Most commonly asked Auto glass questions answered by an Auto body expert

by Tom Zoebelein - Fri, Mar 7, 2014 2:48 PM

Six months after I bought my truck, I was behind a snow plow that threw off a rock and chipped my windshield. I had to catch a flight out that week and didn’t have time to do anything about it. When I got back from my trip the whole windshield had cracked along the lower ¼ of the windshield. I drove like that for two years.

Why did I not replace my cracked windshield?

I was too scared to call my insurance company about it.

Don’t get me wrong it was very annoying having that crack there. It felt like I was only looking out of half of the windshield. When the sun would hit it at certain times of the day it would actually reflect light into my eyes. One day I had enough, and I got it replaced. I am always afraid to involve my insurance company for fear of raised rates.

If you are reading this, I suspect you are facing a similar situation and are looking for some answers.

 Here is the number one thing you need to know about your car’s windshield: It is a structural component of the car.

That’s right, the way windshields are made today and installed, they are part of the structural integrity of your vehicle. In the event of an accident or even a rollover, even just a single rock chip or “star” could put your life in danger should you get into an accident.

Not to mention the fact that it is designed to keep you inside the vehicle in a crash. Nearly 30% of traffic fatalities happen when a driver is ejected from the vehicle.

Will my car pass inspection with a broken of cracked windshield?

If your state like Maryland Texas Virginia and others, requires inspections to get vehicle tags, the answer is no it will not pass. You will have to get your windshield replaced if it is damaged and you need to register your car or re- inspect it.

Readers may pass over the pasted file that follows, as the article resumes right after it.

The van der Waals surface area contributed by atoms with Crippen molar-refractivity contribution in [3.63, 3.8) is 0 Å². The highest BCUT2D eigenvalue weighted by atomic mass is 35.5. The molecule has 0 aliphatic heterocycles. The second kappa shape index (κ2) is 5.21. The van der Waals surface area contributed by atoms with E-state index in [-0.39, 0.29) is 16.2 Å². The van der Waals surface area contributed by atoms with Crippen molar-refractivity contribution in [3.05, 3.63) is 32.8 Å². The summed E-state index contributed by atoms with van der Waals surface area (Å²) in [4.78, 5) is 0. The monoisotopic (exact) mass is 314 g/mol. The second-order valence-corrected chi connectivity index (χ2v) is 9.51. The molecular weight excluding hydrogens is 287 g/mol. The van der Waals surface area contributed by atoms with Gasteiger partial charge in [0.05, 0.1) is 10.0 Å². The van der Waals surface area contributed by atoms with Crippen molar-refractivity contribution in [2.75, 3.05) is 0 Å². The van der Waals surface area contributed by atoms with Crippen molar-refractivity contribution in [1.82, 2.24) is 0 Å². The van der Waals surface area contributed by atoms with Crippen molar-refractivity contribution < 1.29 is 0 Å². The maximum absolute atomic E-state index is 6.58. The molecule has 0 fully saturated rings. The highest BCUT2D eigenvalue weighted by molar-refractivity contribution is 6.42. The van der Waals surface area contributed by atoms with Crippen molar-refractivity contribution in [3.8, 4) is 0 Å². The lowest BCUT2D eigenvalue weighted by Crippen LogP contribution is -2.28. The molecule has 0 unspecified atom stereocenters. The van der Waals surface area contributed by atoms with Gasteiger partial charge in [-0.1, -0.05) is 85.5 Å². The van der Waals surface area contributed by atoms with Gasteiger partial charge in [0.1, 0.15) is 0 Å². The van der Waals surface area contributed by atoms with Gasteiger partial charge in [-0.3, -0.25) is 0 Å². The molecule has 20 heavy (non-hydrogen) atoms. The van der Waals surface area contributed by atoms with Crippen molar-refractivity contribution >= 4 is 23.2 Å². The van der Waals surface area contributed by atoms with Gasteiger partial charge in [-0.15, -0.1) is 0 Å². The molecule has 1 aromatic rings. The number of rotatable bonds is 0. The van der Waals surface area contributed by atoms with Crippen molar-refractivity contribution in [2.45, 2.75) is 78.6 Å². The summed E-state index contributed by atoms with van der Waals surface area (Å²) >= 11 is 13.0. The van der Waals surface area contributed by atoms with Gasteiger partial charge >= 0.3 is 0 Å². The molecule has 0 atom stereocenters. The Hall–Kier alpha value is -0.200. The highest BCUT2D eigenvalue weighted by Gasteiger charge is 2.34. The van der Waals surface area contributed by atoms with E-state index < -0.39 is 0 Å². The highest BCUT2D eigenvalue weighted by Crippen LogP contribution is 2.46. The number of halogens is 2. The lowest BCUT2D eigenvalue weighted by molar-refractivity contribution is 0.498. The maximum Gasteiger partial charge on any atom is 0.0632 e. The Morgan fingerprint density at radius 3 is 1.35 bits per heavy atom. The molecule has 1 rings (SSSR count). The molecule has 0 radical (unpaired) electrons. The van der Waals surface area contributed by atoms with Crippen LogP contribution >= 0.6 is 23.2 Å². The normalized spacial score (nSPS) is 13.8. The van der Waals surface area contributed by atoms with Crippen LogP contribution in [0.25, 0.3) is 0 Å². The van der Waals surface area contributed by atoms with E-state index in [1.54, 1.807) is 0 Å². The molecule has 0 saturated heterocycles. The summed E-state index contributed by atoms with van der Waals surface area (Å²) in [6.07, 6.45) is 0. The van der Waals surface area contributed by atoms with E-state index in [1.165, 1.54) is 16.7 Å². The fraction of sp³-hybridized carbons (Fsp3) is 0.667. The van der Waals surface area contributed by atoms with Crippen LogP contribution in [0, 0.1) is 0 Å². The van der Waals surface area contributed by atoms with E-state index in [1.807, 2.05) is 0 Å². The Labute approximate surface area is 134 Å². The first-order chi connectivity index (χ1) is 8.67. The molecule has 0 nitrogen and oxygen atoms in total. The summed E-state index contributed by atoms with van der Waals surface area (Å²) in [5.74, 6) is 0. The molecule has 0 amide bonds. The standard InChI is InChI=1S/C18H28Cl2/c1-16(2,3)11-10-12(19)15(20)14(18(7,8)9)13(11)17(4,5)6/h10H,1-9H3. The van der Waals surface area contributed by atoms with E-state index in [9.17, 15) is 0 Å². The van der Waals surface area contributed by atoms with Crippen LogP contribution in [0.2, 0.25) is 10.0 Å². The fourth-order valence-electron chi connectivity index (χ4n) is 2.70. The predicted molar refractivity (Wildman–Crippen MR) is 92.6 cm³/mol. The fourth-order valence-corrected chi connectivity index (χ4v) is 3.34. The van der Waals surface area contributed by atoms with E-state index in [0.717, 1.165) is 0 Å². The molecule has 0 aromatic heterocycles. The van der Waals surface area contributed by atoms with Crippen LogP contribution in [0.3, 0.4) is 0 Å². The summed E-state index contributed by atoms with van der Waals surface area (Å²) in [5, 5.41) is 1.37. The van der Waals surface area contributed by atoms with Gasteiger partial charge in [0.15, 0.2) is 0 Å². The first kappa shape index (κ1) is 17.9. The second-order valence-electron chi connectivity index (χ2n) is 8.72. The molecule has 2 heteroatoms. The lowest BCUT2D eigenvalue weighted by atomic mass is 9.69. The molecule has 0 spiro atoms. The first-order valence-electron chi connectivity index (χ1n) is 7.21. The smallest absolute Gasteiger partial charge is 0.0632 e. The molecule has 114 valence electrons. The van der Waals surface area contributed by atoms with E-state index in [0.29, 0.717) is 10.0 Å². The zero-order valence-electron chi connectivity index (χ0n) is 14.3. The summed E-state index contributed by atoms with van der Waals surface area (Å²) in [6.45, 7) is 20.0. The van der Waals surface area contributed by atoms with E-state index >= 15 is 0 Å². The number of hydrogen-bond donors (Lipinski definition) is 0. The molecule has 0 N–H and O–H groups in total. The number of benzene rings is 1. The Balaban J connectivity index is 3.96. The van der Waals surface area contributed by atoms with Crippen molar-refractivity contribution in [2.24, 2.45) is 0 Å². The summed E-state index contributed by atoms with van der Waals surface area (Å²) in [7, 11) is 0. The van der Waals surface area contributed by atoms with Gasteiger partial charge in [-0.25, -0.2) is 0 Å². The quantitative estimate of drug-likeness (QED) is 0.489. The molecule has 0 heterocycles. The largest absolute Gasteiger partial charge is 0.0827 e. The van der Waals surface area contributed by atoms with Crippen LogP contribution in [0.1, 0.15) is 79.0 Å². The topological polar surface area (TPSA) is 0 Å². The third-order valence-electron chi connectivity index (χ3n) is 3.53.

Buyer beware of cheap windshield replacement

Windshields can cost anywhere from $400-$600 dollars for a quality replacement. So naturally many car owners default to the lowest-price option.

An incorrectly installed windshield could pop out in an accident, allowing the roof to cave in and crush the car’s occupants. Furthermore, when the front airbags deploy, they exert a tremendous force on the windshield and will blow out one that is not firmly glued in place.

According to Debra Levy, president of the Auto Glass Safety Council (which offers certification for installers) using original manufacturer’s glass is a plus, but choosing a good installer is even more important.

To find a certified automotive glass shop near you, visit and type your ZIP code into the box at the top of the page. The National Glass Association also offers a feature to find certified installers. Certification is valuable because it keeps installers up to date on advances in adhesives and changing automotive designs.

Beware of “Tailgaiters” offering cheap windshield replacements

The Auto glass industry has a term for fly by night low cost windshield repair companies: tailgaters. These installers get their name because the do not have a brick-and-mortar shop and simply show up with a van or a pick up truck at your location. The problem is many of these installers quickly “slam” windshields into cars with little regard for safety. These guys are known to not handle the windshield correctly, or use the proper adhesives and leave the car unsafe for driving and prone to rusting and leaks.

The windshield is a layer of protection that keeps you inside the car and things out of the car. This is not the place to cut corners on and go with the cheapest price.

ABC News ‘ 20/20 did a feature on windshield safety where they showed technicians incorrectly installing windshields who not wearing gloves. The grease from their hands prevents the adhesives from bonding correctly. Another error that 20/20 caught was technicians failing to use all the necessary bonding agents, such as primer.